It is no wonder that one of Diego Della Valle’s foremost passions is raising global appreciation for things that are—as the familiar little label says—Made in Italy. He is himself an exemplar of the credo. Born into a humble and hardworking family of shoemakers in postwar Italy, the young Della Valle saw his father’s work pay off in the 1960s as his shoes became fashionable items in America. After working with his father for several years, he launched a second brand of shoes in the 1970s, a soft-soled moccasin with adistinctive rubber-nub sole called J. P. Tod’s thatquietly became a high-quality, low-key status item until the 1990s, when Tod’s exploded. Under Della Valle’s direction, Tod’s now encompasses three other brands, Hogan, Fay, and Roger Vivier. He owns the Fiorentina soccer team, is a shareholder in the Rome film studio Cinecittà and the media company that publishes Rizzoli books, and recently increased his ownership in an iconic American force, Saks, Inc. Della Valle has funded productions at La Scala in Milan and is even paying for the restoration of the Coliseum in Rome. And the 57-year-old tycoon is just as elegantly diversified in his own life, with trophies both stationary (homes in Milan, Paris, Ancona, and Capri) and mobile (a Falcon jet, a helicopter, a fleet of cars including several Ferraris, two mega-yachts, and a boat that once belonged to his American idol, John F. Kennedy). Despite having achieved something like sopra-hero status in Italy and given how ardentlyhe campaigns for the ideals of Italian quality, Della Valle still desires the one thing that everyone whohas got it all needs: time to enjoy it.
DAVID COLMAN: Looking over your vital statistics—the houses, the boats, the plane, La Scala—you are really living la dolce vita. It’s hard to believethat you built it all up yourself from such humble beginnings. What was it like growing up in the cultureof shoemaking?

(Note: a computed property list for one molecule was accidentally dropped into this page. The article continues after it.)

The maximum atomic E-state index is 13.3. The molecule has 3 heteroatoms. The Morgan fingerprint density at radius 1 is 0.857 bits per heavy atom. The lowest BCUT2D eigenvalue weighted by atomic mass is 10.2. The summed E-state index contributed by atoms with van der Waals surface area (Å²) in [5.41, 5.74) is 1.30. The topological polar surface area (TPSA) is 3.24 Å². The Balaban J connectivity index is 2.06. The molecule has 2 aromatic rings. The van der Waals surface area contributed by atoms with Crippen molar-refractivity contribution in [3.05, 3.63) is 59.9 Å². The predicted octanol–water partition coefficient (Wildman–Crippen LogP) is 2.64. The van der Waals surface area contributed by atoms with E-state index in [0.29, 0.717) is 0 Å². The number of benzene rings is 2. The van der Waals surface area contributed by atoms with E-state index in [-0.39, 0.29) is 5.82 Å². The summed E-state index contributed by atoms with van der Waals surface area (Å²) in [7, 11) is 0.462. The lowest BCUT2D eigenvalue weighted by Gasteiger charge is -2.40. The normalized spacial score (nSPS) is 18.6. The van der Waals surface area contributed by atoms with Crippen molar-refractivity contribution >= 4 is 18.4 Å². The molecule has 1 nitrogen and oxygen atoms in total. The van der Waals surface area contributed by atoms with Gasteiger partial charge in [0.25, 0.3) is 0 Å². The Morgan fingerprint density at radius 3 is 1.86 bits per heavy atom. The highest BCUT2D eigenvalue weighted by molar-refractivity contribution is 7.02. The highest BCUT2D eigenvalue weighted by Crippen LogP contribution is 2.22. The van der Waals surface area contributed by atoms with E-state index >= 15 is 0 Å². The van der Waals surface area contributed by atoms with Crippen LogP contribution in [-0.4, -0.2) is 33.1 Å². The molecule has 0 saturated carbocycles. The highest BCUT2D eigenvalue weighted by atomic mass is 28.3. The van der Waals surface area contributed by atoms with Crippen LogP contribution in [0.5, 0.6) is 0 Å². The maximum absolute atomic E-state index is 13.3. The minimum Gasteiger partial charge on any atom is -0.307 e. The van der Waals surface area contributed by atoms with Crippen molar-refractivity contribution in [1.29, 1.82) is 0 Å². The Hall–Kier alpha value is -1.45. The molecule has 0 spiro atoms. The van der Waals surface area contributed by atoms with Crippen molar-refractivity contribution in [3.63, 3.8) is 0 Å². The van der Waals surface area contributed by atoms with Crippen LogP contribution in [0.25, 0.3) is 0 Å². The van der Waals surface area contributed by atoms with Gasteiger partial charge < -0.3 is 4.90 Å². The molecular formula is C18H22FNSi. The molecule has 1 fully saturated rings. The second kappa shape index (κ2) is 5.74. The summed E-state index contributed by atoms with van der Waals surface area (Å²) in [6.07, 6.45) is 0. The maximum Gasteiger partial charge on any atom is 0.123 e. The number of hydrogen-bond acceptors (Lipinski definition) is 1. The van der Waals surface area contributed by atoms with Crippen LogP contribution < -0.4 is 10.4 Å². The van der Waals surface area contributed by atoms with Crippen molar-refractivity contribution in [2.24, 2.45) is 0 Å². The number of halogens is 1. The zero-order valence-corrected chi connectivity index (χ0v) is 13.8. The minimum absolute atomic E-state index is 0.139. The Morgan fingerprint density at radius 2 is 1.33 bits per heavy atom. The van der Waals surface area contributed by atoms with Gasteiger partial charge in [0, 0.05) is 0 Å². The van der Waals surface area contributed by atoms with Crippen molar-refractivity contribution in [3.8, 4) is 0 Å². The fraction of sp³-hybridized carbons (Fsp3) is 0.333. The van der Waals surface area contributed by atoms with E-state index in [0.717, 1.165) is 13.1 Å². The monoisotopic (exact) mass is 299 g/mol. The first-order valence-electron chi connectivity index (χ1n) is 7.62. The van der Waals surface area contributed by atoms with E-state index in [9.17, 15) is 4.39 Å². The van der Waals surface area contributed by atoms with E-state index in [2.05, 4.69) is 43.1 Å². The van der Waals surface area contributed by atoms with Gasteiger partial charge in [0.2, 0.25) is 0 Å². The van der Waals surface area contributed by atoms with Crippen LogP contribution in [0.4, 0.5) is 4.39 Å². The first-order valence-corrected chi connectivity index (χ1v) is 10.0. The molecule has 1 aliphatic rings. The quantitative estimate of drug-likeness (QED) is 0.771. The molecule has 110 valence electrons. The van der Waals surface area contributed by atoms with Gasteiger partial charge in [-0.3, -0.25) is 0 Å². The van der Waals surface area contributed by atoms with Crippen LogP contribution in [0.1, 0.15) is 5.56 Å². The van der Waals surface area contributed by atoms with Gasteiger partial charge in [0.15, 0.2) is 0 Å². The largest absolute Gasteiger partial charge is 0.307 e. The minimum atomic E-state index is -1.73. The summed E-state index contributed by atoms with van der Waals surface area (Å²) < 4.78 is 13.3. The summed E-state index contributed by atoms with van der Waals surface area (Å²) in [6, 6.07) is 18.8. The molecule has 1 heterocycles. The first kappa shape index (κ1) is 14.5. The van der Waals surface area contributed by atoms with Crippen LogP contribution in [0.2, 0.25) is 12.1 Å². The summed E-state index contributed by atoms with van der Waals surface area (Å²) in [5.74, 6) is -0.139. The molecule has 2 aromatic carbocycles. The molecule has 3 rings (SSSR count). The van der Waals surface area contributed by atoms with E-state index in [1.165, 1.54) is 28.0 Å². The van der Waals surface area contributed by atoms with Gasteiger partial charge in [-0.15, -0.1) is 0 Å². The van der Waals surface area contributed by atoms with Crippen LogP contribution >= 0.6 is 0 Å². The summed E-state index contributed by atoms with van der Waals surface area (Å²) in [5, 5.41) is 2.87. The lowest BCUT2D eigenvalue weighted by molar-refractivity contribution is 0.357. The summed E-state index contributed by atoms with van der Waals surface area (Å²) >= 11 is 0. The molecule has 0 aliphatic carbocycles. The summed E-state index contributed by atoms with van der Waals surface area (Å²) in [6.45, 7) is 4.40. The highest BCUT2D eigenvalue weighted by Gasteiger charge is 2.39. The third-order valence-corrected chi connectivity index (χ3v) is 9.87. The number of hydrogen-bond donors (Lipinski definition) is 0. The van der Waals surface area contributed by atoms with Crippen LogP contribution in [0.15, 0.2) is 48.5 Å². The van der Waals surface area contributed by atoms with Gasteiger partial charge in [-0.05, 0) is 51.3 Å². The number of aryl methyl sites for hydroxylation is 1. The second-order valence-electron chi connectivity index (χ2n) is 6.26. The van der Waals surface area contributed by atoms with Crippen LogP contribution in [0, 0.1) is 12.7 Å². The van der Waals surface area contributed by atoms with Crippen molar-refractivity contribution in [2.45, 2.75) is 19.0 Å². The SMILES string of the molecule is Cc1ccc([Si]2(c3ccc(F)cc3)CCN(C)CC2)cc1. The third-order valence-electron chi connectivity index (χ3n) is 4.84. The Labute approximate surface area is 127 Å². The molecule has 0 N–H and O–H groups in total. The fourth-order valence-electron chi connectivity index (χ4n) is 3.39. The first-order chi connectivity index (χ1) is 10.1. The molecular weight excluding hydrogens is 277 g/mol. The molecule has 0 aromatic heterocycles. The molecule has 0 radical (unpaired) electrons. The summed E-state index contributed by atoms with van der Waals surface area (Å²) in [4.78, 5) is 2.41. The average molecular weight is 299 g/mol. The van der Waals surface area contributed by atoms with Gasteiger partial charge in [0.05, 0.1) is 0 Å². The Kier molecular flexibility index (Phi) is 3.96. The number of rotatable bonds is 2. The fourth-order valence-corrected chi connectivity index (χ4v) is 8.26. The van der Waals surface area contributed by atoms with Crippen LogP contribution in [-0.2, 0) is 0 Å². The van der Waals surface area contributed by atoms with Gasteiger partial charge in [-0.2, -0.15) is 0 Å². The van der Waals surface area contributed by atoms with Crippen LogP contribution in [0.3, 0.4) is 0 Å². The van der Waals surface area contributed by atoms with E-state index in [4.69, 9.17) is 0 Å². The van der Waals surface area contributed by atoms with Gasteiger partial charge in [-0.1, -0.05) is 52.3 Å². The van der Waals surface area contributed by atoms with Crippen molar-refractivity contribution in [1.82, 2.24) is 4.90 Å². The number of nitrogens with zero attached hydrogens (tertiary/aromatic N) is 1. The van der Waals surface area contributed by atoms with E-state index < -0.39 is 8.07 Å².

DIEGO DELLA VALLE: It is what I listened to when I was young, 24 hours a day. Plus my mother worked in the factory with my father. And I stayed many hours a day with my parents, inside the factory. I smelled leather all of my life.
COLMAN: Growing up in the ’50s in Italy, what did America seem like to you?
DELLA VALLE: I remember perfectly my first trip to New York, when I was on the bridge between Brooklyn and Manhattan, when I saw the skyscrapers. It was like an incredible dream. New York was a movie, it was the American stars, it was Marlon Brando, it was John Kennedy, it was all of that. Of course, it is many other things. The Metropolitan Museum of Art, the MoMA. You know, more or less, I am an old, traditional guy.
COLMAN: But modern still. You like old-fashioned modern.
DELLA VALLE: Both. Fifty percent of my personality is very close to the roots and the other fifty percent is very curious about the future.
COLMAN: Would you say that Tod’s seems to be a combination of these two things?
DELLA VALLE: I think that, yes, maybe the brand follows the owner, no?
COLMAN: Obviously many people have diverse portfolios, but you have an interesting one. I mean, why buy a soccer team?
DELLA VALLE: Why not? What do you do Saturday afternoon when it rains?
COLMAN: [laughs] Right.
DELLA VALLE: It’s a joke. Our life is our business. Ninety-five percent of my occupation is the Tod’s group. My soul, the soul of my family, it is what we know, it is what we like to do. Any other thing is the family investment where I don’t invest my soul or my energy. We invest only money. And Fiorentina is, typically, an Italian hobby. We love football, me and my brother, we like to have one team. I think it’s a good reason to be close to young, energetic people.
COLMAN: What other things do you love enough that you wish you could buy a stake of?
DELLA VALLE: I don’t have any one financial attitude. My love is to do product. I love to do the best product that is possible to do today. I love to open shops around the world.
COLMAN: What is your strategy for Tod’s right now?
DELLA VALLE: The strategy is to stay where we are, and not move from our philosophy of exclusivity and high quality. I think if we remain what we are, day by day, the attention will grow about how special we are, about the style of life these products represent, the Italian style of life. That’s what I hope we’ll be in the future.
COLMAN: Are you going to be moving more into apparel?
DELLA VALLE: Not so much. We want to stay special with Tod’s. We specialize in leather. We want to do apparel in leather, for men, a few pieces—basic, iconic pieces like our shoes or our bags. For women, Derek [Lam] translates our philosophy very well.
COLMAN: What about Saks Fifth Avenue? What was the appeal of buying into that?
DELLA VALLE: Saks is one of the temples of good- quality products in America. The Saks shop in New York, for me, is the most interesting department store in America.
COLMAN: Do you remember going to Saks when you were young?
DELLA VALLE: Yes, of course. When I was young and coming to New York with my father, I didn’t have anything to do. I was in between Saks and Bloomingdales and Bergdorf Goodman.